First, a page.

Finding the right balance between delivering too little, too much, or just the right amount of information to your team is a challenge for today’s credit union leaders.

In a world where everyone is constantly bombarded with messages via e-mail, voice mail, memos, reports, online databases, procedures manuals, and social media tools, it can be difficult to decide what to share at what point to keep the team informed without creating a constant state of information overload.

It’s equally difficult for team members to deliver great service and fulfill promises if they don’t have ready access to the information they need, and the time lost in searching for information can become a major efficiency drain on the credit union.

So what’s a leader to do?

First, make a distinction between data and information. Data is raw. It hasn’t been processed and turned into information–defined as processed data that supports team members performing their jobs.  As a  leader, your job is to analyze the data and use it to produce information in the form of policies and procedures that guide the work of the team.  While team members need and deserve explanations that help them understand the decisions you make using the data you have, when it comes down to communicating what it means, they need the information, not the data.

Second, decide who needs to know what information when. There is a natural tendency to want to share everything with everyone as soon as possible once data has been analyzed and information created.  But this is often not the best or most logical approach. One of the most important jobs of the credit union leader is to define the relative importance of various pieces of information to the team and communicate what team members need to know in the most effective and efficient manner possible.  The point here is not to intentionally hide information that team members may be interested in, but rather not to confuse making information available with communicating every detail to every team member.  Most of your team just wants the information they need to do their jobs and they rely upon you to keep them informed about that.  They don’t want more information that requires them to process and make decisions about what matters and what doesn’t.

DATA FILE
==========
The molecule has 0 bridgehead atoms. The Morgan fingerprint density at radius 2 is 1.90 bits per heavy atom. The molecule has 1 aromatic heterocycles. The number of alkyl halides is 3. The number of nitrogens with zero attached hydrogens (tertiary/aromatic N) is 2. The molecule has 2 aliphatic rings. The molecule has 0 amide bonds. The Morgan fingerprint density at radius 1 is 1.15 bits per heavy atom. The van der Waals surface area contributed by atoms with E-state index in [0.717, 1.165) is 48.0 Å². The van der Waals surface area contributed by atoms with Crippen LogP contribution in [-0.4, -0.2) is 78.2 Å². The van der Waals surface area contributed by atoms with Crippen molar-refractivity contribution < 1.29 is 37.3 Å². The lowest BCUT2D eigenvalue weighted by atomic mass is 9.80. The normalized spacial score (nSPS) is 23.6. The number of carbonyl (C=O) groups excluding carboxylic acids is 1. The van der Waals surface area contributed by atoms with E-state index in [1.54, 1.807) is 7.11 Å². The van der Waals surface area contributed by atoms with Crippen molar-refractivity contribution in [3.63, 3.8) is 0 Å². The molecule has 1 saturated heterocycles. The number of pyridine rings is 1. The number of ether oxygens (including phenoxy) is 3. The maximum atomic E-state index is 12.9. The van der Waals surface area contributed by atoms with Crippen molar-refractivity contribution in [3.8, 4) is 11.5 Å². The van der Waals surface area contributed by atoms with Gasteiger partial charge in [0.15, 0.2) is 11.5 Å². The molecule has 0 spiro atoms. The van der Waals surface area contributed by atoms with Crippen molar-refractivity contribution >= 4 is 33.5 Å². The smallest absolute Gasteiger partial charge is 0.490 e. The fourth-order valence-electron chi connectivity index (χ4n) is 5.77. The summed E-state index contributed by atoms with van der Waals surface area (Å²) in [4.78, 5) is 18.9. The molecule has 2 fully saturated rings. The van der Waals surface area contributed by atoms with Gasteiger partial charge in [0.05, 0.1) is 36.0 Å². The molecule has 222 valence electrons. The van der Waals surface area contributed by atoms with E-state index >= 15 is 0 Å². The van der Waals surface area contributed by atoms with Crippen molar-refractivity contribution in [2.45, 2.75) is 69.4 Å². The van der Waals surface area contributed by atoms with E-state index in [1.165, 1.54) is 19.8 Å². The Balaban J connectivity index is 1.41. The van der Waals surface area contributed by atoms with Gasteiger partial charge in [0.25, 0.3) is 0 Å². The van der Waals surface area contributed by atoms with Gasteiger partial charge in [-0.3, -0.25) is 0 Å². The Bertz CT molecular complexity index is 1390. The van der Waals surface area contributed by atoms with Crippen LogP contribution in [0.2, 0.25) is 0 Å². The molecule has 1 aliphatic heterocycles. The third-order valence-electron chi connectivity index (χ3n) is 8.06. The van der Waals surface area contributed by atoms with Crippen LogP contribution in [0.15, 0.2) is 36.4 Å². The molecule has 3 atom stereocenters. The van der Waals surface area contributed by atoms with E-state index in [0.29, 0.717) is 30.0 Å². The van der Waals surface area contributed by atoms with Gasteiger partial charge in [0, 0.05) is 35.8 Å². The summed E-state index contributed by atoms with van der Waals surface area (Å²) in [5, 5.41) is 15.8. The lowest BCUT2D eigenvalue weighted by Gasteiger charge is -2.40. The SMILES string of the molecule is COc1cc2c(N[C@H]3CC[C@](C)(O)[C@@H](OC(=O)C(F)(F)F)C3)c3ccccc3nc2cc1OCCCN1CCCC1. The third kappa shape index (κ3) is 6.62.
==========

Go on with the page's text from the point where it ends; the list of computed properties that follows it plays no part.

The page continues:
Third, remember that less is almost always more. At the core of this entire discussion lies a very simple notion–we have a tendency to over-communicate which can confuse the message and leave team members wondering what to do.  A quick way to consider whether this is happening in your credit union is to take a look at how many messages have been sent to your managers and frontline employees in the last 30 days.  If you review those messages, how many of them are data versus information?  Were all of the messages truly necessary for all of the team members to receive?  Did they help the team members do their jobs or did they create less clarity and more confusion?  Were all of the messages even received by those who needed them?

Fourth, implement an effective system for sharing information. The traditional staff meeting where the leader walks the team through a pile of information that they “need to know,” then relies on those in the meeting to disseminate it throughout the credit union has never been very effective.  Once staff members return to their day-to-day duties, the information they were given in the meeting takes a back seat to serving members, managing their teams, and handling unexpected developments.  As a result, information that was intended to be communicated quickly and consistently throughout the credit union is released as time permits, which may or may not be in time for it to have the intended impact.  The solution is developing a simple system that gets the information out to the team members who need to know it, without allowing the day-to-day activities to get in the way.

ACTION ADVICE: Invest some time in reviewing communications within your credit union.  If communication is often cited as a concern by your team members, consider whether you are communicating data or information, whether the right people are getting the right information at the right time, whether too many messages are being communicated creating confusion, and how well your system for sharing information is working.  Chances are with a little effort you can increase efficiency by distributing less information and focusing on the most important messages that need to be shared.

It’s Your Turn…What are your experiences with regard to communicating information to your team?  Do you think you might be distributing too much information, or perhaps too much data and not enough information?  Please share your insights with us, along with any examples that might help us all improve our internal communications.